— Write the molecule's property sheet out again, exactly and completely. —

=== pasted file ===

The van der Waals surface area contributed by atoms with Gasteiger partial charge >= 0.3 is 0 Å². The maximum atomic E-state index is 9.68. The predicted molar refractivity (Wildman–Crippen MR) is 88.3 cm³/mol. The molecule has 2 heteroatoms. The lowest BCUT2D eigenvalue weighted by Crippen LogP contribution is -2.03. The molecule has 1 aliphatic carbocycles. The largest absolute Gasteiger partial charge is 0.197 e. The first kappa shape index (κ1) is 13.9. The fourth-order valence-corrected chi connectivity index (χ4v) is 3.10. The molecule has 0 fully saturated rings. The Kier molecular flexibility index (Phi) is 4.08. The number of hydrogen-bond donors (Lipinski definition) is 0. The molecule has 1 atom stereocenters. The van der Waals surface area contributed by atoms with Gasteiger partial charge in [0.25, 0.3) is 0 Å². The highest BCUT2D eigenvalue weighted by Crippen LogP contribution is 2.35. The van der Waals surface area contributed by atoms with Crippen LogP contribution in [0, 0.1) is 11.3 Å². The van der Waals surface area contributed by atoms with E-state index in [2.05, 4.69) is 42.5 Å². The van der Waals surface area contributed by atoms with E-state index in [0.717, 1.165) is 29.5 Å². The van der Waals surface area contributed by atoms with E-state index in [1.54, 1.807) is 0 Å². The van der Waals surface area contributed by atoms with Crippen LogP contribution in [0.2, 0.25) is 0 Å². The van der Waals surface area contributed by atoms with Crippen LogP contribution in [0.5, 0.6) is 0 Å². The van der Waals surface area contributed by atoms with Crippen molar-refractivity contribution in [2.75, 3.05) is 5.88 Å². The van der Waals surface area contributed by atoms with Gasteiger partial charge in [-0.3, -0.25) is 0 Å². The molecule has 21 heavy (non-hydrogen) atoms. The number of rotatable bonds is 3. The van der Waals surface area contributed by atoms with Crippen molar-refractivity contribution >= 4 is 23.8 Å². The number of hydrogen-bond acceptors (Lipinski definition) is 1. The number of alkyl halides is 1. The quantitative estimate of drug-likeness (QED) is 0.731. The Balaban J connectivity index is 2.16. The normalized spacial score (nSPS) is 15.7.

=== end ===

The van der Waals surface area contributed by atoms with Gasteiger partial charge >= 0.3 is 0 Å². The maximum atomic E-state index is 9.68. The predicted molar refractivity (Wildman–Crippen MR) is 88.3 cm³/mol. The molecule has 2 heteroatoms. The lowest BCUT2D eigenvalue weighted by Crippen LogP contribution is -2.03. The molecule has 1 aliphatic carbocycles. The largest absolute Gasteiger partial charge is 0.197 e. The first kappa shape index (κ1) is 13.9. The fourth-order valence-corrected chi connectivity index (χ4v) is 3.10. The molecule has 0 fully saturated rings. The Kier molecular flexibility index (Phi) is 4.08. The number of hydrogen-bond donors (Lipinski definition) is 0. The molecule has 1 atom stereocenters. The van der Waals surface area contributed by atoms with Gasteiger partial charge in [0.25, 0.3) is 0 Å². The highest BCUT2D eigenvalue weighted by Crippen LogP contribution is 2.35. The van der Waals surface area contributed by atoms with Crippen LogP contribution in [0, 0.1) is 11.3 Å². The van der Waals surface area contributed by atoms with E-state index in [2.05, 4.69) is 42.5 Å². The van der Waals surface area contributed by atoms with E-state index in [0.717, 1.165) is 29.5 Å². The van der Waals surface area contributed by atoms with E-state index in [1.54, 1.807) is 0 Å². The van der Waals surface area contributed by atoms with Crippen LogP contribution in [0.2, 0.25) is 0 Å². The van der Waals surface area contributed by atoms with Crippen LogP contribution in [0.5, 0.6) is 0 Å². The van der Waals surface area contributed by atoms with Crippen molar-refractivity contribution in [2.75, 3.05) is 5.88 Å². The van der Waals surface area contributed by atoms with Gasteiger partial charge in [-0.3, -0.25) is 0 Å². The molecule has 21 heavy (non-hydrogen) atoms. The number of rotatable bonds is 3. The van der Waals surface area contributed by atoms with Crippen molar-refractivity contribution >= 4 is 23.8 Å². The number of hydrogen-bond acceptors (Lipinski definition) is 1. The number of alkyl halides is 1. The quantitative estimate of drug-likeness (QED) is 0.731. The Balaban J connectivity index is 2.16. The normalized spacial score (nSPS) is 15.7.